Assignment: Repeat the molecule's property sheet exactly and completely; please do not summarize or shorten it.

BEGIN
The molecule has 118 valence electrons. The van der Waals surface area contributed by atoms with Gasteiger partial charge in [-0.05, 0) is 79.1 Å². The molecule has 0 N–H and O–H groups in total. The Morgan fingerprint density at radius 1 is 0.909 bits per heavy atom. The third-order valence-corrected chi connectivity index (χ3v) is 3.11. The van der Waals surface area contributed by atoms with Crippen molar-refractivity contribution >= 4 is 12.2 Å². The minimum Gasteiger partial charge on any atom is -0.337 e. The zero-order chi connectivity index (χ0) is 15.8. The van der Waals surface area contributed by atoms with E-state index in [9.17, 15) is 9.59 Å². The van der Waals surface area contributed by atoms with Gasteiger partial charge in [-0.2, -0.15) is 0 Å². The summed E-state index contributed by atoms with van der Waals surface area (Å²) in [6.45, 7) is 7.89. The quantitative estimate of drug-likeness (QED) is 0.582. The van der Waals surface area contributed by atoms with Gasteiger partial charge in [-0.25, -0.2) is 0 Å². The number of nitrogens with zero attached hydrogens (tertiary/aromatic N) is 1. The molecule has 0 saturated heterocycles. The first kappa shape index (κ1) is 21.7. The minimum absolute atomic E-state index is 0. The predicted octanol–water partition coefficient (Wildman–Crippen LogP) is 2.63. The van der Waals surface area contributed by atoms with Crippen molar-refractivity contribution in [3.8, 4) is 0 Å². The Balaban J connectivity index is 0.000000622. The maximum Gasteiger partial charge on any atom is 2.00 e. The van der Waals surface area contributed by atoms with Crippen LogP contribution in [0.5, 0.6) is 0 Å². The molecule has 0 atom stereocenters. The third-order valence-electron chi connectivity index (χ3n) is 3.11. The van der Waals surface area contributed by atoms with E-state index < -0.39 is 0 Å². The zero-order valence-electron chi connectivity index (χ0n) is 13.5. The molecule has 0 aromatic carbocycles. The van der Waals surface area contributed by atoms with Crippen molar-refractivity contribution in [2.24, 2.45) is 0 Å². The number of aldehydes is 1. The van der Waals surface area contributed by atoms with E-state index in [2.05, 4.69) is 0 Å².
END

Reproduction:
The molecule has 118 valence electrons. The van der Waals surface area contributed by atoms with Gasteiger partial charge in [-0.05, 0) is 79.1 Å². The molecule has 0 N–H and O–H groups in total. The Morgan fingerprint density at radius 1 is 0.909 bits per heavy atom. The third-order valence-corrected chi connectivity index (χ3v) is 3.11. The van der Waals surface area contributed by atoms with Crippen molar-refractivity contribution >= 4 is 12.2 Å². The minimum Gasteiger partial charge on any atom is -0.337 e. The zero-order chi connectivity index (χ0) is 15.8. The van der Waals surface area contributed by atoms with E-state index in [9.17, 15) is 9.59 Å². The van der Waals surface area contributed by atoms with Gasteiger partial charge in [-0.2, -0.15) is 0 Å². The summed E-state index contributed by atoms with van der Waals surface area (Å²) in [6.45, 7) is 7.89. The quantitative estimate of drug-likeness (QED) is 0.582. The van der Waals surface area contributed by atoms with Gasteiger partial charge in [-0.25, -0.2) is 0 Å². The number of nitrogens with zero attached hydrogens (tertiary/aromatic N) is 1. The molecule has 0 saturated heterocycles. The first kappa shape index (κ1) is 21.7. The minimum absolute atomic E-state index is 0. The predicted octanol–water partition coefficient (Wildman–Crippen LogP) is 2.63. The van der Waals surface area contributed by atoms with Crippen molar-refractivity contribution in [3.8, 4) is 0 Å². The Balaban J connectivity index is 0.000000622. The maximum Gasteiger partial charge on any atom is 2.00 e. The van der Waals surface area contributed by atoms with Crippen LogP contribution in [0.5, 0.6) is 0 Å². The molecule has 0 atom stereocenters. The third-order valence-electron chi connectivity index (χ3n) is 3.11. The van der Waals surface area contributed by atoms with E-state index < -0.39 is 0 Å². The zero-order valence-electron chi connectivity index (χ0n) is 13.5. The molecule has 0 aromatic carbocycles. The van der Waals surface area contributed by atoms with Crippen molar-refractivity contribution in [2.24, 2.45) is 0 Å². The number of aldehydes is 1. The van der Waals surface area contributed by atoms with E-state index in [2.05, 4.69) is 0 Å².